Imported from Africa as an aquarium plant, Hydrilla verticillata clogs lakes and streams, pushes out native species of plants, fish and birds, and can even halt boat traffic. Across the nation hundreds of millions of dollars have been spent battling water thyme, using everything from herbicides to a Hydrilla leaf-mining fly from Pakistan.
While one group of scientists looks at how to kill Hydrilla, another eyes it from a different angle. Researchers have found water thyme is rich source of proteins, calcium, potassium, lipids, carotenoids, RNA, DNA, magnesium, iron, vitamins B1, B2, B3, B5, B12, phosphorus, manganese, zinc, copper, cobalt, 17 amino acids, and essential enzymes. Some claim it's an effective muscle builder and energy enhancer. University studies indicate it may be an appetite suppressant.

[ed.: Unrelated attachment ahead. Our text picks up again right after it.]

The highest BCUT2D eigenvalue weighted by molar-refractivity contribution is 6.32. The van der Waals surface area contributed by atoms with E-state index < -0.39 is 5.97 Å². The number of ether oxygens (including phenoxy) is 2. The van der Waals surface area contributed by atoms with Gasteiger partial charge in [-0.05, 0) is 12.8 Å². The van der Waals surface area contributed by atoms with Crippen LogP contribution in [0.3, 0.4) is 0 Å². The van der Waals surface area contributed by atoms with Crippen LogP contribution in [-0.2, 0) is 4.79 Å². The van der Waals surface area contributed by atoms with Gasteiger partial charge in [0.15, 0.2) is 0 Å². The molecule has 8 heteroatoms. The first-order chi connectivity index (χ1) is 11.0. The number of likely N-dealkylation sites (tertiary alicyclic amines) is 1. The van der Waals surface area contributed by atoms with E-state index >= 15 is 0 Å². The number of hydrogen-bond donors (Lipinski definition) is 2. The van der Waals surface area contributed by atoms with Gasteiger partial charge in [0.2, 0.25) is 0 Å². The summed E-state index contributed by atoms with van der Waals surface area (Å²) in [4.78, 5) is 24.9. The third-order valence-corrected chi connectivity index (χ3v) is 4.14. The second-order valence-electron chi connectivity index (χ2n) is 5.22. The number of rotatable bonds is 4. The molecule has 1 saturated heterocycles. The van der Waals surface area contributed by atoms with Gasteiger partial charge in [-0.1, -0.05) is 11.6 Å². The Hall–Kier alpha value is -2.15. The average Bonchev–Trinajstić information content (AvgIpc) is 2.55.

And that's just for humans. The University of Florida has found that water thyme increases the yield of milk in dairy cattle and the egg-laying capacity of hens.So maybe there's another answer to controlling this latest invasive thug: Let’s all eat it.